Friday, 17 June 2011

In Defence Of Short Stories #6: Peter Salisbury


Today's defence is mounted by Peter Salisbury, a science fiction writer from the UK. He writes both serious, intelligent sci-fi, such as Passengers to Sentience, and has also published a book of robot limericks. He's the only person I've come across to say the original version of Bladerunner is the best version of the film, but he defends this viewpoint strongly on his blog...






Take it away Peter:

Passengers to SentienceIn my teens, twenties and thirties I tended to avoid short stories. However when I was around twelve, I recall having a short story anthology which made a particularly strong impression. Those were also the days I read Marvel comics and Dan Dare, all of which effectively were short stories and cracking good adventures they were too. I think many of us enjoy short stories without realising it. Tin Tin, Captain Pugwash - all short story favourites. How many popular magazines today don't have at least one short story per issue? Very few, I would guess.




The Old Store: A Science Fiction Anthology
We are all surrounded by short stories. When we meet a friend and ask how they're doing, we don't expect a detailed report of the last six months, we expect, effectively, a short story. Here's another: the TV news anchor person Ms Reids-Knightly speaks in a series of headlines before announcing, 'And here's Brian with the story.' Again, it's a short story. Then we have podcasts, newsfeeds and newspapers themselves. Does a newspaper consist of a stack of book-length treatises on a range of subjects? No, it's full of short stories!

'Ah,' you say, 'but these are not fiction.' Oh, really? Change channel, chose a different newspaper and you'll get a different version of the same thing: 'The country is going down the tubes.' or 'The country is on the up.'. Who was it said 'Never let the truth get in the way of a good story.'? There's that word again.

In the past, many Science Fiction writers began with short stories which were published in magazines or collections. Later they developed the ideas further and from them grew full-length novels. In that sense the short story had a purpose as a developmental tool. Another way in which short stories can be very effective, is to set a scene involving a set of conflicting personalities and/or events, then leave the characters hanging, with a problem to solve. I like those sort of short stories as much as the ones that come to a neat or unexpected conclusion. With the short story which has ended with everything still up in the air, the ideas linger and go around in your head. Then you have the additional pleasure of examining the different possibilities of how things finally played out.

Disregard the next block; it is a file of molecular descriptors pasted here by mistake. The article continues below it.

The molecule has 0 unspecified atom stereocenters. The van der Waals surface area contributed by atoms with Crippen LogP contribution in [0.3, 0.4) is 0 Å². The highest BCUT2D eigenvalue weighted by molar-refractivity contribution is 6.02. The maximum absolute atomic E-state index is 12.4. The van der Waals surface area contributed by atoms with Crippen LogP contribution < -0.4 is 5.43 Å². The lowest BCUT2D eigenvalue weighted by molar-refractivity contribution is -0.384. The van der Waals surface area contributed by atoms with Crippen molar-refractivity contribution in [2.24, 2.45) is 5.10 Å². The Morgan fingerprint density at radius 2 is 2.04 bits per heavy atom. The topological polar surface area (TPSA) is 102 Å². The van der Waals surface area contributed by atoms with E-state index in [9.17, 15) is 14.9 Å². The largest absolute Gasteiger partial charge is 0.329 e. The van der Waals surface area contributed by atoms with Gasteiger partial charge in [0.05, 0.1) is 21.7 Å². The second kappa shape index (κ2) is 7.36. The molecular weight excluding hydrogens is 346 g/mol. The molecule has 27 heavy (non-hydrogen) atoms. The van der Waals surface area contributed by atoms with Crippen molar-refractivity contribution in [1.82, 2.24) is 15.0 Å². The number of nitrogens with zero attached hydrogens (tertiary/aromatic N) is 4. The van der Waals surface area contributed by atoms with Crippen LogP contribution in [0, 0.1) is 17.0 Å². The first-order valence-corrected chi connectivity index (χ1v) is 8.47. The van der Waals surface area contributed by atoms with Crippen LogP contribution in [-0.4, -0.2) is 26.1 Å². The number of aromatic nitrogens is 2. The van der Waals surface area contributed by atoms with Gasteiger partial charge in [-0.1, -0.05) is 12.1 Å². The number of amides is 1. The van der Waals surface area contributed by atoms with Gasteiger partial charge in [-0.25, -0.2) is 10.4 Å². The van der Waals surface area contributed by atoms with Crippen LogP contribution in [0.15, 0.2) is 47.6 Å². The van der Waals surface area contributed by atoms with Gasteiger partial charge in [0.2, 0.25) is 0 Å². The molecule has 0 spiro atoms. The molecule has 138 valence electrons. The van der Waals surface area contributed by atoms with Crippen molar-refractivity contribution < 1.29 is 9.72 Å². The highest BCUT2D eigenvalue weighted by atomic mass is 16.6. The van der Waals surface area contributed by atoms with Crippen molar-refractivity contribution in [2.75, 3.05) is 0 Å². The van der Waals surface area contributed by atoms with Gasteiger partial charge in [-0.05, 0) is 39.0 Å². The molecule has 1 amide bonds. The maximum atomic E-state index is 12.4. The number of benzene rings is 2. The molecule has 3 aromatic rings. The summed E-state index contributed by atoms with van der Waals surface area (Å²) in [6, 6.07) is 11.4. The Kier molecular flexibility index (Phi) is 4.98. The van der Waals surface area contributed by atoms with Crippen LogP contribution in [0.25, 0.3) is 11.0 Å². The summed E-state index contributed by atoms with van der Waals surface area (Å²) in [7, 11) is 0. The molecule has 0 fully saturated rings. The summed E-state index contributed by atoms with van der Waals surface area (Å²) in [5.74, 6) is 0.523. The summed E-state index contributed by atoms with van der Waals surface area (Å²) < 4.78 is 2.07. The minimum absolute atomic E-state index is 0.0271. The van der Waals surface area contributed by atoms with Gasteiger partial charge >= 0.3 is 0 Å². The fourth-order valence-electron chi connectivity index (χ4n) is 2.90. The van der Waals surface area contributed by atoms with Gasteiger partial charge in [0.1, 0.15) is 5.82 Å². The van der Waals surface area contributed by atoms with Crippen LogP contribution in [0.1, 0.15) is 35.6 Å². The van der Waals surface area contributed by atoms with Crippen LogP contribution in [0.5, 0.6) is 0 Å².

Check out Peter's stories via his Amazon author page, or his blog.

8 comments:

Agnieszkas Shoes said...

Science fiction shorts have also spawned some of the best films out there, of course.

billie said...

Just popped over to say hello and also that I love short stories but am too long-winded to write them myself!

And that I am woefully behind in reading - the Kindle is packed with books and yours included. I'm getting closer to it, and am looking forward to reading!!

Peter Salisbury said...

This is my first guest blog appearance. Thankyou for your comments.

Agnieszkas Shoes, I'm sure there are lots of SF stories of every shape and size waiting to spawn and become films! Do you have a favourite SF short which has been made into a movie?

Billie, I write both long and short stories. I find some ideas take off for a long stint, others wrap themselves up in a much snappier fashion. Hope it's my book you're getting closer to and that it lives up to expectations.

James Everington said...

Hi Billie, hi 'Agnie'...

I'm also "woefully behind" on my reading too; running this series and finding lots of new short story writers like Peter has not helped!

Cheers again for the piece Peter.

Peter Salisbury said...

Thanks, James. You're a most hospitable host!

Alain Gomez said...

Great post!

alisonwells said...

The title of this series immediately appealed and I'll be back to catch up on the rest. Really enjoyed the points here about us constantly telling stories to each other and about stories being where we can explore things for further development in the future although short stories are enough to aim for in themselves, done right, there's nothing better. One of my fav stories of all time is Aldiss'Supertoys last all summer long' on which of course AI was based.

James Everington said...

Thanks Alison; I never actually knew that about AI..!